Herrera, S., Chadwick, Jr., W. W., Jackson, M. G., Kontor, J., McCartin, L., Pittoors, N., Bushta, E., & Merle, S. G. (2023). From basalt to biosphere: Early non-vent community succession on the erupting Vailulu’u deep seamount. Frontiers in Marine Science. https://doi.org/10.3389/fmars.2023.1110062
Eyes on the Seafloor
Ecological succession is the process by which organisms inhabit an area after it has been disturbed. Understanding this process is vital, since resilience and recovery is key to an ecosystem’s survival. The deep sea is an excellent place to study ecological succession; since life on the seafloor is so closely tied to geological events that disrupt ecosystems, scientists can monitor biological and geological changes in tandem. One such environment is Vailulu’u, an active seamount – or underwater volcano – in waters of American Samoa.
Vailulu’u is a vast and nuanced site. Its peak reaches 590m, while the foot of the seamount lies at a depth of 1050m. The summit is marked by a crater that stretches over 2,000 meters wide and hosts several vent fields which are fueled by the hydrothermal activity within the seamount. And, like many seamounts, Vailulu’u is an underwater oasis for life.
Life on much of the seafloor is long and slow-growing. Coral succession, for instance, can span decades, and even millennia. Fortunately, Vailulu’u has been well documented by oceanographers for years. Long-term monitoring of the seamount has revealed changes to its geologic structure over time, and with it, changes to the community structure.
In order to analyze the ecological changes on Vailulu’u, scientists used bathymetric maps and remotely operated vehicles (ROVs). Bathymetric data indicates the ocean’s depth, and since volcanism can generate new and altered seafloor, changes to depth will reveal geologic activity. By examining the changes to the seafloor over time, geologists can date the age of the different zones along the seamount. Meanwhile, ROVs, which are fitted with cameras, were used to acquire footage from the seamount. By reviewing the videos collected at Vailulu’u, biologists were able to identify megafauna inhabiting the seamount. By pairing this data to the bathymetric maps, researchers were able to identify when certain animals inhabited the area relative to the disturbance caused by volcanic activity.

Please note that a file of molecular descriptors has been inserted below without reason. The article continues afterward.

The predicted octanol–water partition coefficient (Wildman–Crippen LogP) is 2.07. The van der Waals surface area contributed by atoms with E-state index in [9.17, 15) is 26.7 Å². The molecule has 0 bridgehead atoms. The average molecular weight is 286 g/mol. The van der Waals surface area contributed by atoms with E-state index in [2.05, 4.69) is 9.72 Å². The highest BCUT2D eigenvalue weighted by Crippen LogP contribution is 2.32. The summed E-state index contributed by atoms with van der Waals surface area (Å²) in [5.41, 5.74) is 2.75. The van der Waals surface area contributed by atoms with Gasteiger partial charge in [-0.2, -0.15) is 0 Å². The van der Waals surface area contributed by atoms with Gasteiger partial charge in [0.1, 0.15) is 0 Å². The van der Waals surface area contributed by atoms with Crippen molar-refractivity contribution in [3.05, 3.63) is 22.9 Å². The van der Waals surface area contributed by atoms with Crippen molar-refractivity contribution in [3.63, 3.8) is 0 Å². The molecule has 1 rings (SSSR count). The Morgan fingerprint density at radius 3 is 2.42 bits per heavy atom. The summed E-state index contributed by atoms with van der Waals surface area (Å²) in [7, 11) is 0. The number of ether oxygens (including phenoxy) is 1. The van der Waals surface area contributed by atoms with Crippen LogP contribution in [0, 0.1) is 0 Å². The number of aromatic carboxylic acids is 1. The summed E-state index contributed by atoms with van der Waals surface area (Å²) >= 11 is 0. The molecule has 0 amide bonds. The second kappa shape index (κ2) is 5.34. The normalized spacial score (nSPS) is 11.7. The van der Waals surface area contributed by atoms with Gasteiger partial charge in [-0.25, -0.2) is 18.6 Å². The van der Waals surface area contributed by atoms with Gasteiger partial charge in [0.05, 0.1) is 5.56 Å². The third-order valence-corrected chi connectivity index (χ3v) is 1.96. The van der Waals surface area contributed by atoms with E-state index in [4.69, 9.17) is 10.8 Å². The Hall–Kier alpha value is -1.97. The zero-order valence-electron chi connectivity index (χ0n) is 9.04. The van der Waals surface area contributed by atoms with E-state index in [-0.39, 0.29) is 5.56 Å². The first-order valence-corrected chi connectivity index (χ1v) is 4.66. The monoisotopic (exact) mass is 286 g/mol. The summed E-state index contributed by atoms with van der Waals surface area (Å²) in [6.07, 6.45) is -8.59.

Researchers found that the number of species, the abundance of life, and the size of the organisms all increased with succession time, following a similar pattern observed at other rich habitats around the globe. In other words, over time, more creatures settle in, growing larger and increasing the biodiversity of their ecosystem. The Branchiocerianthushydroid and hormathiid anemone were among the first species to colonize a recently disrupted area (called “pioneer species”). They were followed by octocorals, sponges, and ophiuroids. Finally, organisms such as hexactinellid sponges and crinoids began to inhabit the seamount.
This study’s findings intrigue geologists and biologists alike. For starters, it reveals that Vailulu’u remains volcanically active. Meanwhile, biologists may be able to learn more about deep sea reproduction from studying ecological succession. For instance, it is possible that early colonizer species play a role in the dispersal of later-stage succession species’ larvae. Perhaps most notably, this time series allows scientists to construct a model of deep sea succession over a several years, providing insight to the long term effects of disruption in the deep sea and the time frame over which recovery occurs.
The seafloor is largely understudied, especially in environments that aren’t driven by hydrothermal venting. While Vailulu’u is hydrothermally active, the majority of its surface aren’t vent fields. Therefore, this study provides rare insight into the ecological succession of an area that isn’t dominated by venting, but remains subject to relatively frequent disturbances. This work is especially important as the threat of deep sea mining and trawling grow larger. As human-driven disruptions grow increasingly commonplace in the deep sea, it becomes more essential than ever to understand the ability of life on the seafloor to respond to and recover from devastating events.
Feature Image Credit: Vailulu’u 2005 Exploration (NOAA Ocean Explorer)
I am a PhD student at Boston University, where I study marine microbial ecology. I am interested in exploring the impact of the unseen on our oceans – my focus lies within the field of environmental microbiology, and the ecosystems that most intrigue me lie on the seafloor. When I’m not around the lab or in the field, I enjoy traveling, music, and theatre.